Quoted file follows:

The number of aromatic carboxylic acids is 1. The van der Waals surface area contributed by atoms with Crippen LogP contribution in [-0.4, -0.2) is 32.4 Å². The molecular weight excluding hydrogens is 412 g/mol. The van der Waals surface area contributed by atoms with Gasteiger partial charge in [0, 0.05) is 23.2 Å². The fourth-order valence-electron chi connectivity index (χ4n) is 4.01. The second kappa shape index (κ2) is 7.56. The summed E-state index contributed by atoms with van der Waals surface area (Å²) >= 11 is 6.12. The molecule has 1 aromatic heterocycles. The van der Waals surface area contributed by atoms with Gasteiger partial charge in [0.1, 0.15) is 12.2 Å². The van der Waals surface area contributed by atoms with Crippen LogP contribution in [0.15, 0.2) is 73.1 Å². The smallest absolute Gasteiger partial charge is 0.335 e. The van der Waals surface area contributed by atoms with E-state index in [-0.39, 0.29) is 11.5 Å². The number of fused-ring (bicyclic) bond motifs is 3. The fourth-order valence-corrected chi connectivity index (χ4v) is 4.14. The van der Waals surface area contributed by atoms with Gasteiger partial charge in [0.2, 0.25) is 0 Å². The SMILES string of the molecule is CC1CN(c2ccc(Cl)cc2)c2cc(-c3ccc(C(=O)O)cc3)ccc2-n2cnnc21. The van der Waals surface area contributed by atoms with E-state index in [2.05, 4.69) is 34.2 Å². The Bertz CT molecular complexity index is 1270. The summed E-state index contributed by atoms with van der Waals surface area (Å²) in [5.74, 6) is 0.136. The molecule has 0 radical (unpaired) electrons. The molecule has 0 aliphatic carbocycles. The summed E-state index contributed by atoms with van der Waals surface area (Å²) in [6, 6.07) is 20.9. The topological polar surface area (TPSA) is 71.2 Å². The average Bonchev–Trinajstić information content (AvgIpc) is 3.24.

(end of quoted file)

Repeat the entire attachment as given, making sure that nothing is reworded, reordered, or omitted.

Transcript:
The number of aromatic carboxylic acids is 1. The van der Waals surface area contributed by atoms with Crippen LogP contribution in [-0.4, -0.2) is 32.4 Å². The molecular weight excluding hydrogens is 412 g/mol. The van der Waals surface area contributed by atoms with Gasteiger partial charge in [0, 0.05) is 23.2 Å². The fourth-order valence-electron chi connectivity index (χ4n) is 4.01. The second kappa shape index (κ2) is 7.56. The summed E-state index contributed by atoms with van der Waals surface area (Å²) >= 11 is 6.12. The molecule has 1 aromatic heterocycles. The van der Waals surface area contributed by atoms with Gasteiger partial charge in [0.1, 0.15) is 12.2 Å². The van der Waals surface area contributed by atoms with Crippen LogP contribution in [0.15, 0.2) is 73.1 Å². The smallest absolute Gasteiger partial charge is 0.335 e. The van der Waals surface area contributed by atoms with E-state index in [-0.39, 0.29) is 11.5 Å². The number of fused-ring (bicyclic) bond motifs is 3. The fourth-order valence-corrected chi connectivity index (χ4v) is 4.14. The van der Waals surface area contributed by atoms with Gasteiger partial charge in [0.2, 0.25) is 0 Å². The SMILES string of the molecule is CC1CN(c2ccc(Cl)cc2)c2cc(-c3ccc(C(=O)O)cc3)ccc2-n2cnnc21. The van der Waals surface area contributed by atoms with E-state index in [2.05, 4.69) is 34.2 Å². The Bertz CT molecular complexity index is 1270. The summed E-state index contributed by atoms with van der Waals surface area (Å²) in [5.74, 6) is 0.136. The molecule has 0 radical (unpaired) electrons. The molecule has 0 aliphatic carbocycles. The summed E-state index contributed by atoms with van der Waals surface area (Å²) in [6, 6.07) is 20.9. The topological polar surface area (TPSA) is 71.2 Å². The average Bonchev–Trinajstić information content (AvgIpc) is 3.24.